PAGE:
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JS Hatakaze (DDG-171)


Guided-Missile Destroyer Warship


Japan | 1986



"The Hatakaze-class guided missile destroyer group numbers two and is led by JDS Hatakaze DDG-171 herself."

Power & Performance
Those special qualities that separate one sea-going vessel design from another. Performance specifications presented assume optimal operating conditions for JS Hatakaze (DDG-171).
2 x Kawasaki (Rolls-Royce Spey) SM1A gas turbines with 2 x Rolls-Royce Olympus gas turbines developing 72,000 horsepower in COGAG arrangement driving 2 x shafts.
Propulsion
30.0 kts
34.5 mph
Surface Speed
Structure
The bow-to-stern, port-to-starboard physical qualities of JS Hatakaze (DDG-171).
260
Personnel
Complement
492.1 ft
149.99 meters
O/A Length
53.9 ft
16.43 meters
Beam
15.8 ft
4.82 meters
Draught
4,675
tons
Displacement
Armament
Available supported armament and special-mission equipment featured in the design of JS Hatakaze (DDG-171).
2 x 5" /54 caliber Mk 42 deck guns
8 x Harpoon anti-ship missiles
1 x SM-1MR Mk 13 Mod 4 launcher
1 x ASROC Mk 112 octuple launcher
2 x 20mm CIWSs (Close-In Weapon Systems)
2 x Type 68 triple torpedo tubes (Mk 46 Mod 5 torpedoes)
Air Arm
Available supported fixed-wing / rotary-wing aircraft featured in the design of JS Hatakaze (DDG-171).
1 x Mitsubishi (Sikorsky) SH-60 Seahawk navy helicopter.
Ships-in-Class (2)
Notable series variants as part of the JS Hatakaze (DDG-171) family line as relating to the Hatakaze-class group.
JDS Hatakaze (DDG-171); JDS Shimakaze (DDG-172)


Authored By: Staff Writer | Last Edited: 08/08/2018 | Content ©www.MilitaryFactory.com | The following text is exclusive to this site; No A.I. was used in the generation of this content.

Japan's strategic placement in the Pacific (both trade and militarily) has meant that a strong naval presence has always been a requirement for the island nation. More recently, the growth of China in the region has meant that its neighbors have been given notice and particular focus is now on resource-rich islands in the South China Sea. As such, the Japanese Navy has been relatively consistent in providing modern, capable fighting solutions to head off a belligerent act from any one party that threatens its own welfare or those of its regional allies.

The Hatakaze-class of guided missile destroyers appeared during the early 1980s to form a group of two-strong surface vessels. The line succeeded the Tachikaze-class destroyers as a similar, though improved form, and was itself succeeded by the Kongo-class of 1990. Lead ship JDS Hatakaze (DDG-171) saw her keel laid down on May 20th, 1983 and she was launched on November 9th, 1984. Formally commissioned on March 27th, 1986, Hatakaze currently (2015) makes her homeport out of Yokosuka. Her sister, JDS Shimakaze (DDG-172) entered service in March of 1988 and is based out of Maizuru.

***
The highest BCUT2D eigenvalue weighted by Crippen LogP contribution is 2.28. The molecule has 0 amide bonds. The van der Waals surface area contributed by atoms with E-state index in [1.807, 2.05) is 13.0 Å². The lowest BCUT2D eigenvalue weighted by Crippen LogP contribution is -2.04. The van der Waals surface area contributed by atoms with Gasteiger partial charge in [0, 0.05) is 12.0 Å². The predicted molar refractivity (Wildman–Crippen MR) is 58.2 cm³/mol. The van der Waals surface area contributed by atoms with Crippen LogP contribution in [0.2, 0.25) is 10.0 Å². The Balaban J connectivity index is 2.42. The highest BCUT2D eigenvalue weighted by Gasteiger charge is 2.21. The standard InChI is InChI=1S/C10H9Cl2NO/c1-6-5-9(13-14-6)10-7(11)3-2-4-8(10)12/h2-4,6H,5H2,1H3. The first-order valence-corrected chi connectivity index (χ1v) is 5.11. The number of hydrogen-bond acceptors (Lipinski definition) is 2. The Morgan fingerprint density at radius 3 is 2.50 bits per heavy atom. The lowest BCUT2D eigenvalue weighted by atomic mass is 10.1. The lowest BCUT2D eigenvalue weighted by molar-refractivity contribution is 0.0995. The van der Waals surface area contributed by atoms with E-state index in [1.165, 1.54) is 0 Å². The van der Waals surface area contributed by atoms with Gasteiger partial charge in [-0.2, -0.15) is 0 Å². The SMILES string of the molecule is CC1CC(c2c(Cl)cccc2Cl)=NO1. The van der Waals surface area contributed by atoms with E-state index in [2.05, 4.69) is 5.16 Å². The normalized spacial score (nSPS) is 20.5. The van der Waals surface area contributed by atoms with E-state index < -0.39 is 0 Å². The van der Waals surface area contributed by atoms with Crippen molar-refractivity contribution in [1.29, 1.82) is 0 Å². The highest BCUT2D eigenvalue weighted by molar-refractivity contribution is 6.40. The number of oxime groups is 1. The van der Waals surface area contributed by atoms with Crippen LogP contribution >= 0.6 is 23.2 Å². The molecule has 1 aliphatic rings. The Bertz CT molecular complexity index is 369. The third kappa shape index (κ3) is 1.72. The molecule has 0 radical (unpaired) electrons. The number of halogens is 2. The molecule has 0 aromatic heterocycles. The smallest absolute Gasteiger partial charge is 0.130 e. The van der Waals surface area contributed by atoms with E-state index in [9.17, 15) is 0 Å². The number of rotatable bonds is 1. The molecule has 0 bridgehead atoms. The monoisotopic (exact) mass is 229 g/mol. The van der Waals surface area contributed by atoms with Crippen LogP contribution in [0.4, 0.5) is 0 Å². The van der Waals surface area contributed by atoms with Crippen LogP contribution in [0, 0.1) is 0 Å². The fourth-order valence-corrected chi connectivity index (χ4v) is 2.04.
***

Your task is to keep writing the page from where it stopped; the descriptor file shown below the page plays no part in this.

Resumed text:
Guided missile destroyers are the evolution of the gun-armed destroyers whose pinnacle was reached in the fighting of World War 2 (1939-1945). These vessels were themselves the pinnacle of ship design that began with the original "torpedo boat destroyers" designed to directly combat fast-moving torpedo boats aimed at destroying capital ships. Today's guided missile destroyers, as their name suggests, are largely missile-armed vehicles aided by advanced search, tracking and engagement suites. Destroyers can engage airborne, seaborne or undersea foes as required offering ranged firepower through various means.

JDS Hatakaze displaces at 4,675 tons under standard load and features a length of 492.1 feet, a beam of 53.9 feet and a draught of 15.8 feet. Propulsion is by way of 2 x Kawasaki (Rolls-Royce Spey) SM1A gas turbines used in cruising while 2 x Rolls-Royce Olympus gas turbines are used for high-speed dash actions. Output is 72,000 horsepower to 2 x shafts under the stern. This arrangement is known as COGAG - "COmbined Gas And Gas". Maximum achievable speeds in ideal conditions is about 30 knots which makes her relatively fast for her size.

Supported missile armament includes 8 x Harpoon anti-ship missiles, Standard SM-1MR medium range air-to-air missiles, the Honeywell ASROC (Anti-Submarine ROCket) launcher (this in an eight-shot pack/launcher). Conventional armament is made up of 2 x 5" /54 caliber Mark 42 turreted deck guns, 2 x 20mm Mark 15 CIWSs (Close-In Weapon Systems) and 2 x Type 68 triple torpedo tubes. Onboard sensor and processing systems are provided through Hughes, Melco, Raytheon and Fujitsu equipment.

Her design profile is traditional with a raised bow. A break is featured at the upper deck along the forecastle. Three armament stations are seen here - a Surface-to-Air Missile (SAM) launcher, a 5" turreted deck gun and the ASROC launcher. The bridge superstructure sports a lattice mainmast which seats an SPS-52C air-search radar system. A single funnel is set at midships. A shorter lattice mast is installed over the aft superstructure and is home to an OPS-11C air-search system. Nearer the stern is another 5" gun installation while the stern proper is a helicopter flight deck platform. The flight deck can support a medium-lift type helicopter - typically the Mitsubishi (Sikorsky) SH-60 "Seahawk" for Anti-Submarine Warfare (ASW) sorties.

As of 2015, Hatakaze maintains an active presence in the modern Japanese fleet.

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Operators
Global operator(s) of the JS Hatakaze (DDG-171). Nations are displayed by flag, each linked to their respective national naval warfare listing.
National flag of modern Japan

[ Japan ]
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Image of the JS Hatakaze (DDG-171)
Image from the United States Department of Defense imagery database.

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